Doctors want mandatory baseline tests for teen athletes

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SALT LAKE CITY -- Worried about the risk of concussions, some Utah doctors are pushing for a mandatory baseline test for those signing up for high-impact sports. The test is required in most professional sports, but not at a high school or junior high level.

Between 1.4 and 3.6 million sports and recreation-related concussions occur each year, with the majority happening at the high school level. -CDC

Most concussion injuries are mild and treatable, but only because they're recognized early, within 48 hours. Sarah Palmer suffered a concussion while playing basketball.

We met Sarah during our visit to the new University of Utah Concussion Clinic. She said she was completely dizzy, like in a fog, for the first two months after the injury.

At first, Sarah didn't think it was that bad. She tried to rejoin her team a month later.

"I went back in early," she said. "I thought I was ready, and I almost threw up because I got jolted around."

The risk is well-recognized in high school sports like football. In fact, on college and professional levels, especially the NFL and the National Hockey League, players have to take what is called an "ImPACT Baseline Test." Except for Ben Lomond High School in Ogden, Utah high schools and junior high schools do not require the test.

It is estimated that at least 10 to 20 percent of all athletes involved in contact sports have a concussion each season. -CDC

The brief exercise measures visual and verbal memory, reaction time and processing speed based on the individual's own normal brain response.

"It's important to have a standard for comparison, because if you're scoring with everybody else who's had a concussion, you don't know what you're like normally," said Lucius Bynum, a young Utah athlete.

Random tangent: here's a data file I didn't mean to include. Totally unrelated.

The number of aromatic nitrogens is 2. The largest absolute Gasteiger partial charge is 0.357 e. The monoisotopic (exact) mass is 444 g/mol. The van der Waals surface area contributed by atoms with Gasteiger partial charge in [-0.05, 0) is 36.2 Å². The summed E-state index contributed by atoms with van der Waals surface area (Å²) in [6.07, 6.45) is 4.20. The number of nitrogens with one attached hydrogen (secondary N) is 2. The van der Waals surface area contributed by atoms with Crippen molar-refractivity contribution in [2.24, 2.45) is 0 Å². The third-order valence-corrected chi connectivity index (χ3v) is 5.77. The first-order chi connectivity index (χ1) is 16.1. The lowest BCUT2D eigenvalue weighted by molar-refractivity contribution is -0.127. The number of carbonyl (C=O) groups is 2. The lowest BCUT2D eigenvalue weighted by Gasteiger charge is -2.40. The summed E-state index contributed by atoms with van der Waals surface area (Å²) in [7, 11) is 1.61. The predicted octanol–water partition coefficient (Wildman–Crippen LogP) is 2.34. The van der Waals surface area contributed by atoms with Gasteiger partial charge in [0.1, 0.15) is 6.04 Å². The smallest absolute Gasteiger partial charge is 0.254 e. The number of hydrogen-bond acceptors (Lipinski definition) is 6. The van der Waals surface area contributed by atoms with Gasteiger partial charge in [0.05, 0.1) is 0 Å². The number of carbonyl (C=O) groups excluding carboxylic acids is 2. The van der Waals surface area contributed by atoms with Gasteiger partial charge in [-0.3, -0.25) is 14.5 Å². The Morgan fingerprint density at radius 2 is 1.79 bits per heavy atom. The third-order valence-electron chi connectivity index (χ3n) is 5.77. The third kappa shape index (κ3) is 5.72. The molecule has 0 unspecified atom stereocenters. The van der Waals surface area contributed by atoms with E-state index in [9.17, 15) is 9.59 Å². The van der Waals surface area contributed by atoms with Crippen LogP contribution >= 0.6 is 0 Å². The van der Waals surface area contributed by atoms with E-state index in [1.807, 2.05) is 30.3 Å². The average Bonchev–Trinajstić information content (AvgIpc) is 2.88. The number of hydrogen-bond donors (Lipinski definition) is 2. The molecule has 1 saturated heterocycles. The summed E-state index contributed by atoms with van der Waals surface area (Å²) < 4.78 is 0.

Later, if an athlete sustains a "head hit," this first test becomes a comparison tool. According to neuropsychologist Anthony Morrison, "We can tell by, comparing the post-concussion score to the baseline, if there is a significant deterioration in the performance, which may not be obvious and may not be picked up on a cat scan or an MRI."

Loss of consciousness occurs in only 10 percent of concussions. -Center for Human Potential

The test is like a barometer. Combined with managed care, the athlete knows how much down time is needed for the brain to recover.

Jane Maus, another young athlete, said, "I notice when the shapes are switched around. But if you have a concussion, I could see how you couldn't even tell at all. You wouldn't be able to remember any of the shapes."

What doctors don't want is even a mild second or third hit to the head because a player goes back into the game too soon. What started out as a short-term subtle injury could then become a long-lasting one.

Dr. Colby Hansen, with University of Utah Physical and Rehabilitation Medicine, warns some could experience "long-lasting symptoms of headaches, fatigue, difficulty concentrating and difficulty remembering."

What is... a concussion?
Concussions are a type of traumatic brain injury, caused by a blow or jolt to the head that can range from mild to severe and can disrupt the way the brain normally works. -CDC

"It becomes a global cognitive dysfunction," Hansen said.

Morrison, Colby, and some of their colleagues believe Utah high schools and junior high schools should have mandatory baseline testing for young athletes.

A large high school would pay about $500 to test all of its athletes each year. But to drive home their message over the next several weeks, the Center for Human Potential will offer 500 tests free on a first come, first serve basis.

The test takes only 25 minutes and can be given at a computer lab in any school. CLICK HERE to apply for one of the free tests.


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Ed Yeates


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